Type of Publication: Journal article published
    PubMed ID: 12403811
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  • 6
    Keywords: ENERGIES ; SIMULATIONS ; IN-VITRO ; BLOOD ; COMBINATION ; human ; VITRO ; imaging ; EXPOSURE ; HYBRIDIZATION ; transcription ; NUCLEAR-MEDICINE ; radiation ; DNA ; SIMULATION ; BIOLOGY ; MEMBER ; MEMBERS ; chromosome ; NUCLEI ; IN-SITU ; ENERGY ; NUMBER ; ABERRATIONS ; LYMPHOCYTES ; NUCLEUS ; MAMMALIAN-CELLS ; FLUORESCENCE ; PERIPHERAL-BLOOD ; INTERPHASE ; nuclear medicine ; CLUSTERS ; MITOSIS ; Monte Carlo ; MONTE-CARLO ; CLUSTER ; CHROMOSOMES ; clustering ; DNA-CONTENT ; ENERGY-TRANSFER ; HUMAN-LYMPHOCYTES ; in situ hybridization ; INDUCED STRUCTURAL-ABERRATIONS ; INTERPHASE NUCLEUS ; JUNCTIONS ; MFISH ; ORDER ; radiology
    Abstract: Purpose: Analysing chromosome aberrations induced by low linear energy transfer (LET) radiation in order to characterize systematic spatial clustering among the 22 human autosomes in human lymphocytes and to compare their relative participation in interchanges. Materials and methods: A multicolour fluorescence in situ hybridization (mFISH) data set, specifying colour junctions in metaphases of human peripheral blood lymphocytes 72 h after in vitro exposure to low LET radiation, was analysed separately and in combination with previously published results. Monte Carlo computer simulations and mathematical modelling guided data analysis. Results and conclusions: Statistical tests on aberration data confirmed two clusters of chromosomes, {1, 16, 17, 19, 22} and {13, 14, 15, 21, 22}, as having their members being on average closer to each other than randomness would predict. The first set has been reported previously to be near the centre of the interphase nucleus and to be formed mainly by gene-rich chromosomes, while the second set comprises the nucleolus chromosomes. The results suggest a possible interplay between chromosome positioning and transcription. A number of other clusters suggested in the literature were not confirmed and considerable randomness of chromosome-chromosome juxtapositions was present. In addition, and consistent with previous results, it was found that chromosome participation in interchanges is approximately proportional to the two-thirds power of the DNA content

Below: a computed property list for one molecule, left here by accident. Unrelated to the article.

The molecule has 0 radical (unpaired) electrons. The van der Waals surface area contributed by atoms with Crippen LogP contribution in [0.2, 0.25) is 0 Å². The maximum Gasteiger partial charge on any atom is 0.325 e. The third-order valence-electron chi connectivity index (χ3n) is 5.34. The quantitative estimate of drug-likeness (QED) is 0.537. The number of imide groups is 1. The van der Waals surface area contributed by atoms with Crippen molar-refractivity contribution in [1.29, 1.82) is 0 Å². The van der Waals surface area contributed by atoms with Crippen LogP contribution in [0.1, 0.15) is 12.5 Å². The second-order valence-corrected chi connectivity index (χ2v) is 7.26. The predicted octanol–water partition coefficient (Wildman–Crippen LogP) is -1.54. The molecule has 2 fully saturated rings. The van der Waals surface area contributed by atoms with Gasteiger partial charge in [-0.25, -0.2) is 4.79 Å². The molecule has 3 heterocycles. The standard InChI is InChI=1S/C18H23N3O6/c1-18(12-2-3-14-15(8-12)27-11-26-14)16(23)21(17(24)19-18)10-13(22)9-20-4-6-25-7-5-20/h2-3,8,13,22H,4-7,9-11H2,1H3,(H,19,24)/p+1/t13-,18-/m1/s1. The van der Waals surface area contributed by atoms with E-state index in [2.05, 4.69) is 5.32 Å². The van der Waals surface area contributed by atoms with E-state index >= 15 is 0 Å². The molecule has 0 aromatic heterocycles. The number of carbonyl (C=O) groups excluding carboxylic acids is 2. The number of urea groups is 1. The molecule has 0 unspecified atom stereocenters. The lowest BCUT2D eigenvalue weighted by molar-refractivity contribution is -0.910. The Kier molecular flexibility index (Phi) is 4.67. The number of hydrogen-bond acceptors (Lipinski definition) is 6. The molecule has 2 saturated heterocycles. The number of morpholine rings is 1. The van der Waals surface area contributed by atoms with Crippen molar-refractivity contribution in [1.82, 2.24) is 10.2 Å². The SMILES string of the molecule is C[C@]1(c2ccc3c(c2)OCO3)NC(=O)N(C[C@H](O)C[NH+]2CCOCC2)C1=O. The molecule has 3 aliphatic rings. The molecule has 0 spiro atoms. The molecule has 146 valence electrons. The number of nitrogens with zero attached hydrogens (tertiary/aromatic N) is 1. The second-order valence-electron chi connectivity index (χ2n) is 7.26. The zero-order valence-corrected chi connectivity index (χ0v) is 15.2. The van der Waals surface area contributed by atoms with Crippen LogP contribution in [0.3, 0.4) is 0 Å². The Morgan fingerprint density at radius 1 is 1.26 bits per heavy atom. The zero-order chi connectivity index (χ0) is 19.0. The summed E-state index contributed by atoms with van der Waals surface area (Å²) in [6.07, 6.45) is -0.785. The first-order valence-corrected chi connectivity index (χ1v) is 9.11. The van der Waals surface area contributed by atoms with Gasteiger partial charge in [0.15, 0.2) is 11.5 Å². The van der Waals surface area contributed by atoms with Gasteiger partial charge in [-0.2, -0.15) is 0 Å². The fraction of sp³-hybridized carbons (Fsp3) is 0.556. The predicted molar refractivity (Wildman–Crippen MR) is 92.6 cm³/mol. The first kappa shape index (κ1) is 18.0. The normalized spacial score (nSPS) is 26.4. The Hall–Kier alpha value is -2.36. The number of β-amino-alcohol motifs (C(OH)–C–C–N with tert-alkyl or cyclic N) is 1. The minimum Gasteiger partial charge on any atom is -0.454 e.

Type of Publication: Journal article published
    PubMed ID: 15360089
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  • 7
    Keywords: ENVIRONMENT ; RECEPTOR ; ANGIOGENESIS ; CANCER ; CELLS ; ENDOTHELIAL-CELLS ; EXPRESSION ; GROWTH ; INHIBITOR ; tumor ; AGENTS ; CELL ; Germany ; human ; NETWORK ; RISK ; GENE ; GENES ; PROTEIN ; PROTEINS ; DRUG ; COMPONENTS ; MICE ; PATIENT ; knockout ; STAGE ; PROGRESSION ; DESIGN ; INDUCED APOPTOSIS ; METASTASIS ; COLORECTAL-CANCER ; COMPONENT ; cancer risk ; RECURRENCE ; COLON-CANCER ; CANCER-PATIENTS ; STRATEGIES ; REVEALS ; systems biology ; CANCER PATIENTS ; pancreatic cancer ; pancreatic carcinoma ; chronic pancreatitis ; ACQUIRED-RESISTANCE ; INHIBITORS ; signaling ; AGENT ; RE ; PANCREATIC-CANCER ; PATTERN ; TUMOR-GROWTH ; cancer therapy ; PANCREATITIS ; regulation ; antiangiogenic therapy ; LEVEL ; pancreatic ; USA ; DRUGS ; INCREASED RISK ; CANCER-RISK ; ENDOTHELIAL-CELL ; HOMEOSTASIS ; SPECIMENS ; peroxisome ; EGFR INHIBITORS ; GLUCOSYLCERAMIDE SYNTHASE ; homeostatic balance ; PPAR-DELTA